'School Improvement' (Yeah. Sure. Right...)

Email Print

School Improvement Committee

My goodness, the term, in and of itself, almost elicits awe. It has that wistful Edu-Speak quality to it, and rolls off the tongue with almost a …a…rhythm. It is my impression that many of the individuals involved with…(drum roll, please)…”School ~ Improvement ~ Committees,” view their groups as mystical, even magical, and put great unfounded faith in them. Were the word ‘religious’ allowed within the domain of public education, I would go so far as to suggest that some participants religiously act out their assigned roles, even as one would in a serious theater production.

I do so love theater; especially musical theater. It is therefore not unusual, when confronted with the theatrics and artificiality of such committees, for me to actually burst into song. Rather like this…borrowing a few lines from Evita

” Oh what a circus, oh what a show…
We’ve all gone crazy
Mourning all day and mourning all night
Falling over ourselves to get all the misery right…
And good for the country, in a roundabout way.
We’ve made the front page of all the world’s papers today…
But in the end you could not deliver.”

And these committees will never deliver. The musicians can go on home. The curtains will soon close; the ghost light dim, then be put to rest. It will be for the best. I would not even mind re-enacting my role as the Lead Player in Pippin — hoping that I might bring about a more humane ending. Without rehearsal and prompts, the nation will reel when the schools collapse.

The illusion — the Truth — behind these committees is that their Playbill does not advertise a do-able production. You may recall that the Feds now control 90% of the decisions made in public education; possibly more since the passing of the No Child Left Behind law. The FEDS are the Lead Players on these “School Destruction Committees” even as the federal government just minimally supports the schools. (See: 6.5 Cents on the Dollar)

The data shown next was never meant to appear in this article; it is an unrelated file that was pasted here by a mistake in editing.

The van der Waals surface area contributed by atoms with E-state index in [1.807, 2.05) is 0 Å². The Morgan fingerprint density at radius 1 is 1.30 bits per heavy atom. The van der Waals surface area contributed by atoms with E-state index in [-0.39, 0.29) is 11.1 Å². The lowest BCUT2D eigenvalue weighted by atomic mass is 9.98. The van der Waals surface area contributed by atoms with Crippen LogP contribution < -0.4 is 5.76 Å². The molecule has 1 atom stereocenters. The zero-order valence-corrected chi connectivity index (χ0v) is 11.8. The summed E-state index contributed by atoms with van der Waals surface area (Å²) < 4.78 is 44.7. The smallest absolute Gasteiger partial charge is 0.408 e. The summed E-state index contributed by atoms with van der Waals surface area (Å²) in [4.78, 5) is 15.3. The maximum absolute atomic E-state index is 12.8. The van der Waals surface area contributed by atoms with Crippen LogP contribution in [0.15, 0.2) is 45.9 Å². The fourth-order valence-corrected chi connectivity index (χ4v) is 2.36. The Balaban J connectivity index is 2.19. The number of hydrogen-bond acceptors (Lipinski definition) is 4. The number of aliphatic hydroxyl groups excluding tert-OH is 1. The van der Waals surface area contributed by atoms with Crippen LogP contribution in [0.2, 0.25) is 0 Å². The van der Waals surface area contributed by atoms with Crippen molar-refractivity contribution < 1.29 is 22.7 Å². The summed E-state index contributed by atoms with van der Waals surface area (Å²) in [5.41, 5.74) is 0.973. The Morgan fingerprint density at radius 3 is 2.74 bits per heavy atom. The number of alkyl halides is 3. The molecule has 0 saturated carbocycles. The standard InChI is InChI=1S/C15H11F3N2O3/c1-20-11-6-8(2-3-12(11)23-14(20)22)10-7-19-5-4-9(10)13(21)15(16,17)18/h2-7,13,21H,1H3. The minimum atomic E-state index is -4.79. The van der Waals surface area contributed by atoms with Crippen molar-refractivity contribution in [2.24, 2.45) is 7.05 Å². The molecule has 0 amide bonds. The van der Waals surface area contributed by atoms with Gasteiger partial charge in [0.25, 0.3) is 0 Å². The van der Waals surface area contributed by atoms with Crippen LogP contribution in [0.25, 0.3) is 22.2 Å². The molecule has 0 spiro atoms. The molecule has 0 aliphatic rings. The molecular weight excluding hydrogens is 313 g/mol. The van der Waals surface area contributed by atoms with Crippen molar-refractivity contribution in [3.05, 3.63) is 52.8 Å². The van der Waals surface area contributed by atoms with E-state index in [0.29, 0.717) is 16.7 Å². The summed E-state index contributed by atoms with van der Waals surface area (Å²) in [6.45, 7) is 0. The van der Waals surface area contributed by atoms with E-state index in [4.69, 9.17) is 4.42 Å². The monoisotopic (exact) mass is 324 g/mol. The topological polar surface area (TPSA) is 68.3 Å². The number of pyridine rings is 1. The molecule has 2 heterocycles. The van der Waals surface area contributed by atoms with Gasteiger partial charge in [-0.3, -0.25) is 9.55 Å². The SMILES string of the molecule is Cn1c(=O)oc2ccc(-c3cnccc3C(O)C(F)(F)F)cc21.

The local groups are bit players with no lines, no creativity, no power. The committee members merely decorate a stage upon which administrators can hold auditions for Yes-People. (Of course I failed my audition! I’m surprised that you would even wonder!) Such a committee will never risk having any vote swing in any direction not predetermined and pre-approved by — local, state, federal — mandates and preferences. Teachers like myself are not welcome. A typical committee will be made up of untenured first-year teachers; star groupies who learned their lines while waiting for tenure; a social worker, a custodian; a secretary; and a couple administrators. Never expect any creative ideas, let alone any problem resolution or school improvement, from such groups. The true goals will be achieved when administrators succeed in dividing their staff and determining the boundary line between loyalty and perceived disloyalty…

…which brings to mind another song; this time from The King and I.

“Yes, your majesty. No, your majesty.
Tell us how far to go, your majesty.
Make some more decrees, your majesty.
Don’t let us up off our knees, your majesty.
Give us a kick if it please your majesty.
Give us a kick if you would, your majesty.

This lowly, subservient role is the sacrifice expected from any member wishing to be billed as a player on a School Improvement Committee.

Well, since this essay appears to have turned into a songfest, throw wide the stage curtains, let the audience view the revolting organization now hidden in the wings. We’ll close with a few more lines from Evita — using in the lowest, most dissonant notes:

“[One] has no rules, is not precise
… rarely acts the same way twice…
…always picks the easy fight…
Politics, the art of the possible.
[One] praises fools
… smothers light.
… shifts, from left to right.
Politics, the art of the possible.”

Linda Schrock Taylor [send her mail] lives in Michigan. She is a free-lance writer and the owner of “The Learning Clinic,” where real reading, and real math, are taught effectively and efficiently.

Linda Schrock Taylor Archives

Email Print